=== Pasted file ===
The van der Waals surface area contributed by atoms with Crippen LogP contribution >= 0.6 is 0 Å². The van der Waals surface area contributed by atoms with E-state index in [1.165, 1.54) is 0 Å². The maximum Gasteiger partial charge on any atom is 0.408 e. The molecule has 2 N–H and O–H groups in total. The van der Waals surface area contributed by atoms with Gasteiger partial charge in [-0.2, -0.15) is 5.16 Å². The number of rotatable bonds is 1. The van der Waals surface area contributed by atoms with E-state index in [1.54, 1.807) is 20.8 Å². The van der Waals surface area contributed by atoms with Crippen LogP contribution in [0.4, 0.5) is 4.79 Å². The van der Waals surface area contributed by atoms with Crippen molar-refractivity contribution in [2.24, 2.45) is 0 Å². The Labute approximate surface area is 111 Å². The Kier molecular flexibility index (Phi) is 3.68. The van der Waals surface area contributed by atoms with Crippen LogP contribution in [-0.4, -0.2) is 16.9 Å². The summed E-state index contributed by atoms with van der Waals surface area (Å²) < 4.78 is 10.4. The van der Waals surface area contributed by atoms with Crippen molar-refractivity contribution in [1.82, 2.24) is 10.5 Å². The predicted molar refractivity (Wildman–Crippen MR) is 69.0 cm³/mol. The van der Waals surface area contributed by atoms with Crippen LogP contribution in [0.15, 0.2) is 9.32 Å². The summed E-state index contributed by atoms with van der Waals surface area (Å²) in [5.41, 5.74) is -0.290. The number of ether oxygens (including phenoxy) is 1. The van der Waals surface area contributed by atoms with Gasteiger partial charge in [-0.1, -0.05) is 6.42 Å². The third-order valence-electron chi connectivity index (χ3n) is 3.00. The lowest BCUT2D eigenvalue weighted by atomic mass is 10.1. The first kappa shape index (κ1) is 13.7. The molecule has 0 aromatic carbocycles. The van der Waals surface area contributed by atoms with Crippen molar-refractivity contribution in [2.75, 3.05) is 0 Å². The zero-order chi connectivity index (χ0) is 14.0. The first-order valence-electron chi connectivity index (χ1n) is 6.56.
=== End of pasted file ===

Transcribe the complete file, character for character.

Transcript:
The van der Waals surface area contributed by atoms with Crippen LogP contribution >= 0.6 is 0 Å². The van der Waals surface area contributed by atoms with E-state index in [1.165, 1.54) is 0 Å². The maximum Gasteiger partial charge on any atom is 0.408 e. The molecule has 2 N–H and O–H groups in total. The van der Waals surface area contributed by atoms with Gasteiger partial charge in [-0.2, -0.15) is 5.16 Å². The number of rotatable bonds is 1. The van der Waals surface area contributed by atoms with E-state index in [1.54, 1.807) is 20.8 Å². The van der Waals surface area contributed by atoms with Crippen LogP contribution in [0.4, 0.5) is 4.79 Å². The van der Waals surface area contributed by atoms with Crippen molar-refractivity contribution in [2.24, 2.45) is 0 Å². The Labute approximate surface area is 111 Å². The Kier molecular flexibility index (Phi) is 3.68. The van der Waals surface area contributed by atoms with Crippen LogP contribution in [-0.4, -0.2) is 16.9 Å². The summed E-state index contributed by atoms with van der Waals surface area (Å²) < 4.78 is 10.4. The van der Waals surface area contributed by atoms with Crippen molar-refractivity contribution in [1.82, 2.24) is 10.5 Å². The predicted molar refractivity (Wildman–Crippen MR) is 69.0 cm³/mol. The van der Waals surface area contributed by atoms with Crippen LogP contribution in [0.15, 0.2) is 9.32 Å². The summed E-state index contributed by atoms with van der Waals surface area (Å²) in [5.41, 5.74) is -0.290. The number of ether oxygens (including phenoxy) is 1. The van der Waals surface area contributed by atoms with Gasteiger partial charge in [-0.1, -0.05) is 6.42 Å². The third-order valence-electron chi connectivity index (χ3n) is 3.00. The lowest BCUT2D eigenvalue weighted by atomic mass is 10.1. The first kappa shape index (κ1) is 13.7. The molecule has 0 aromatic carbocycles. The van der Waals surface area contributed by atoms with Crippen molar-refractivity contribution in [2.75, 3.05) is 0 Å². The zero-order chi connectivity index (χ0) is 14.0. The first-order valence-electron chi connectivity index (χ1n) is 6.56.